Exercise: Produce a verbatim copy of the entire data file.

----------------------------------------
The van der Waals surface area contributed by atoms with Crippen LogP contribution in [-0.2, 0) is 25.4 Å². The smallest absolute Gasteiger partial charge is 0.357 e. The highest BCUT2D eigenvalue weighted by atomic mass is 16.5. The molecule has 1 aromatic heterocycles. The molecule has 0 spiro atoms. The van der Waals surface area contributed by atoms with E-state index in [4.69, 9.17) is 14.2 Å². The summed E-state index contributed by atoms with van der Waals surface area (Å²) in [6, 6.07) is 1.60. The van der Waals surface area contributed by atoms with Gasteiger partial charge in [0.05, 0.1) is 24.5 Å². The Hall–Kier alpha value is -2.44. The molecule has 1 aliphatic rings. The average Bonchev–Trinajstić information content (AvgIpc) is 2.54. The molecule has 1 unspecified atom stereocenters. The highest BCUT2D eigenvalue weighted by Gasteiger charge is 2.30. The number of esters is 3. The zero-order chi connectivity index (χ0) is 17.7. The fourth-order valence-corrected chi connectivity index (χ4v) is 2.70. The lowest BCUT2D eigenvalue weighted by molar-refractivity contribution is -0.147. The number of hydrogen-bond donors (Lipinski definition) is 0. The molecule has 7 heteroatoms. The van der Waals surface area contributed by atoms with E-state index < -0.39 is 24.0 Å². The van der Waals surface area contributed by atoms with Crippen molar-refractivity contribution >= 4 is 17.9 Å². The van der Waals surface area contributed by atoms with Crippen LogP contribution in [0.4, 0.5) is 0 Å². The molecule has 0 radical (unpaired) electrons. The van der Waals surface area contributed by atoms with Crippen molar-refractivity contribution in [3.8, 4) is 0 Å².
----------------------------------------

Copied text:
The van der Waals surface area contributed by atoms with Crippen LogP contribution in [-0.2, 0) is 25.4 Å². The smallest absolute Gasteiger partial charge is 0.357 e. The highest BCUT2D eigenvalue weighted by atomic mass is 16.5. The molecule has 1 aromatic heterocycles. The molecule has 0 spiro atoms. The van der Waals surface area contributed by atoms with E-state index in [4.69, 9.17) is 14.2 Å². The summed E-state index contributed by atoms with van der Waals surface area (Å²) in [6, 6.07) is 1.60. The van der Waals surface area contributed by atoms with Gasteiger partial charge in [0.05, 0.1) is 24.5 Å². The Hall–Kier alpha value is -2.44. The molecule has 1 aliphatic rings. The average Bonchev–Trinajstić information content (AvgIpc) is 2.54. The molecule has 1 unspecified atom stereocenters. The highest BCUT2D eigenvalue weighted by Gasteiger charge is 2.30. The number of esters is 3. The zero-order chi connectivity index (χ0) is 17.7. The fourth-order valence-corrected chi connectivity index (χ4v) is 2.70. The lowest BCUT2D eigenvalue weighted by molar-refractivity contribution is -0.147. The number of hydrogen-bond donors (Lipinski definition) is 0. The molecule has 7 heteroatoms. The van der Waals surface area contributed by atoms with E-state index < -0.39 is 24.0 Å². The van der Waals surface area contributed by atoms with Crippen molar-refractivity contribution >= 4 is 17.9 Å². The van der Waals surface area contributed by atoms with Crippen LogP contribution in [0.4, 0.5) is 0 Å². The molecule has 0 radical (unpaired) electrons. The van der Waals surface area contributed by atoms with Crippen molar-refractivity contribution in [3.8, 4) is 0 Å².